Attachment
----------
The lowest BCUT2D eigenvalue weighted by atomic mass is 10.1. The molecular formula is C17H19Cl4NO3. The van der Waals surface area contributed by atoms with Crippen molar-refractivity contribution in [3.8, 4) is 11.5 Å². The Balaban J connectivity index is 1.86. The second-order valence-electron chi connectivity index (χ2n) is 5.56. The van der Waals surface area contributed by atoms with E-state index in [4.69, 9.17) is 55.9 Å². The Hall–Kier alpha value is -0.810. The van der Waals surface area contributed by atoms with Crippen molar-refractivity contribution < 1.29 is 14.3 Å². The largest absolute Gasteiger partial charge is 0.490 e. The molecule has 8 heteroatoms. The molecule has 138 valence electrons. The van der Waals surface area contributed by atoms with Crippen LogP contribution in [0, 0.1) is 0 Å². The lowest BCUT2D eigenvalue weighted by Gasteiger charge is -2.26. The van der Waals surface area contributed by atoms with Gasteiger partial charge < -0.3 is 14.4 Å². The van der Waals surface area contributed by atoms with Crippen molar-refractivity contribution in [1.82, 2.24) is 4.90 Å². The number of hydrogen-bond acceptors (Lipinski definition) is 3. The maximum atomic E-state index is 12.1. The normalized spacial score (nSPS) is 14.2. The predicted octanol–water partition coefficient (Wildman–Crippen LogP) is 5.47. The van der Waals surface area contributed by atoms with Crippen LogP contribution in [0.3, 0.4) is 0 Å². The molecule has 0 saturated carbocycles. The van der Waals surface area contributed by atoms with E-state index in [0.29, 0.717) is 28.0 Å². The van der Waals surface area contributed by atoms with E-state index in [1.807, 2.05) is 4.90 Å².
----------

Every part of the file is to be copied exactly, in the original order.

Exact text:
The lowest BCUT2D eigenvalue weighted by atomic mass is 10.1. The molecular formula is C17H19Cl4NO3. The van der Waals surface area contributed by atoms with Crippen molar-refractivity contribution in [3.8, 4) is 11.5 Å². The Balaban J connectivity index is 1.86. The second-order valence-electron chi connectivity index (χ2n) is 5.56. The van der Waals surface area contributed by atoms with E-state index in [4.69, 9.17) is 55.9 Å². The Hall–Kier alpha value is -0.810. The van der Waals surface area contributed by atoms with Crippen molar-refractivity contribution < 1.29 is 14.3 Å². The largest absolute Gasteiger partial charge is 0.490 e. The molecule has 8 heteroatoms. The molecule has 138 valence electrons. The van der Waals surface area contributed by atoms with Crippen LogP contribution in [0, 0.1) is 0 Å². The lowest BCUT2D eigenvalue weighted by Gasteiger charge is -2.26. The van der Waals surface area contributed by atoms with Gasteiger partial charge < -0.3 is 14.4 Å². The van der Waals surface area contributed by atoms with Crippen molar-refractivity contribution in [1.82, 2.24) is 4.90 Å². The number of hydrogen-bond acceptors (Lipinski definition) is 3. The maximum atomic E-state index is 12.1. The normalized spacial score (nSPS) is 14.2. The predicted octanol–water partition coefficient (Wildman–Crippen LogP) is 5.47. The van der Waals surface area contributed by atoms with Crippen LogP contribution in [0.3, 0.4) is 0 Å². The molecule has 0 saturated carbocycles. The van der Waals surface area contributed by atoms with E-state index in [0.29, 0.717) is 28.0 Å². The van der Waals surface area contributed by atoms with E-state index in [1.807, 2.05) is 4.90 Å².